This is a compilation of grammar notes and worksheets adapted fromhttp://www.grammar-worksheets.com. Each set of worksheets comes with notesand exercises.
Comma Splices (Also called Run-on Sentences)
To understand comma splices you must understand grammatical terms like "clause" and"independent clause.” Some people use the term “run-on sentence” to refer both to fused sentences and commasplices. These two terms refer to two different errors.
is a comma that joins (splices) two independent clauses. A
is a group of words that has a subject and a verb.A
on the other hand, occurs when two independent clauses (completeideas) are joined without any punctuation. It is better to avoid the term
altogether and use only the terms
. They are morespecific and more descriptive.In standard written American English, comma splices are not allowed. In other English-speaking communities, they are more accepted. If you are writing for a North Americanaudience, it is important to avoid comma slices.Example of an Independent Clause: Robert ate worms.This is a clause. Robert is the subject, and ate is the verb. This clause is "independent"because it can stand alone as a sentence.Now let's take another independent clause: Mary dislikes Robert.If you take two independent clauses and join them with a comma, you have a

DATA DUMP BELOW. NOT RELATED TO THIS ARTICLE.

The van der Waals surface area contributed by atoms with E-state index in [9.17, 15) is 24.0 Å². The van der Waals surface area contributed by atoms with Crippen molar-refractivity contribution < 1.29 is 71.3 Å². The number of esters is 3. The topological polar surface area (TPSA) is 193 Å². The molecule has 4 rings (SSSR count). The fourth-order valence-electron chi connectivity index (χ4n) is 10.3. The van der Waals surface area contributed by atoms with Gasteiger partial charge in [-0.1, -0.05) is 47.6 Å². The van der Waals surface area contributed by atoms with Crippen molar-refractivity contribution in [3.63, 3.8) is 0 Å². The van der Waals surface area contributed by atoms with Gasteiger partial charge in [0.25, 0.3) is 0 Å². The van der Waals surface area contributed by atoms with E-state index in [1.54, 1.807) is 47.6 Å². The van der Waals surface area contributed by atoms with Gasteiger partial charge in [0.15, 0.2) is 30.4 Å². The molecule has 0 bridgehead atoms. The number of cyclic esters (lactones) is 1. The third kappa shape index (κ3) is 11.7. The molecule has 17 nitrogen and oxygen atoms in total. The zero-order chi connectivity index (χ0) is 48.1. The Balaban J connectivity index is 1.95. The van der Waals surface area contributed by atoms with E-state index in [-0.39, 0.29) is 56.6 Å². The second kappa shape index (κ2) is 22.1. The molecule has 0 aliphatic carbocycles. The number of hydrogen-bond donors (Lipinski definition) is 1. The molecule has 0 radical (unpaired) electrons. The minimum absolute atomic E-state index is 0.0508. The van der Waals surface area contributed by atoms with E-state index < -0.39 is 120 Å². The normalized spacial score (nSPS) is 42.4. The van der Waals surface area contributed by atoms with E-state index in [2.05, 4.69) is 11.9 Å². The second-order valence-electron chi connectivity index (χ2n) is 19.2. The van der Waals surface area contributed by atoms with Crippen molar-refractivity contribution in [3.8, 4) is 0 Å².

: Robert ate worms, Mary dislikes Robert
To "splice" means to join, so a comma splice could easily have been called a comma JOIN,but that would have been too simple. Some people get confused and think that the word"splice" means to "separate," as in "split" + "slice" = "splice." But it is not that way.To splice means to join, and in standard American English, you're not supposed to usecomma splices in writing. It is a formal rule. Comma splices are easy errors for teachers andeditors to notice.
How Do You Fix a Comma Splice?
Make two sentences instead of one: Robert ate worms. Mary dislikes Robert.
Use a semicolon (;). Robert ate worms; Mary dislikes Robert.
(because, when, since, although,...). BecauseRobert ate worms, Mary dislikes Robert.
Use a semicolon plus a
(therefore, then, however,...). Robert ateworms; therefore, Mary dislikes Robert.
o) – fanboys – afterthe comma. Robert ate worms, so Mary dislikes Robert.Remember, you can’t use words like however and so just because they make grammaticalsense. These words mean something. The words although, however, but, and yet indicate acontrast: I was on a diet
I still gained weight.The words because, therefore, and so indicate a cause and effect relationship. The wordsand and then indicate that you are simply adding information. Use words cautiously.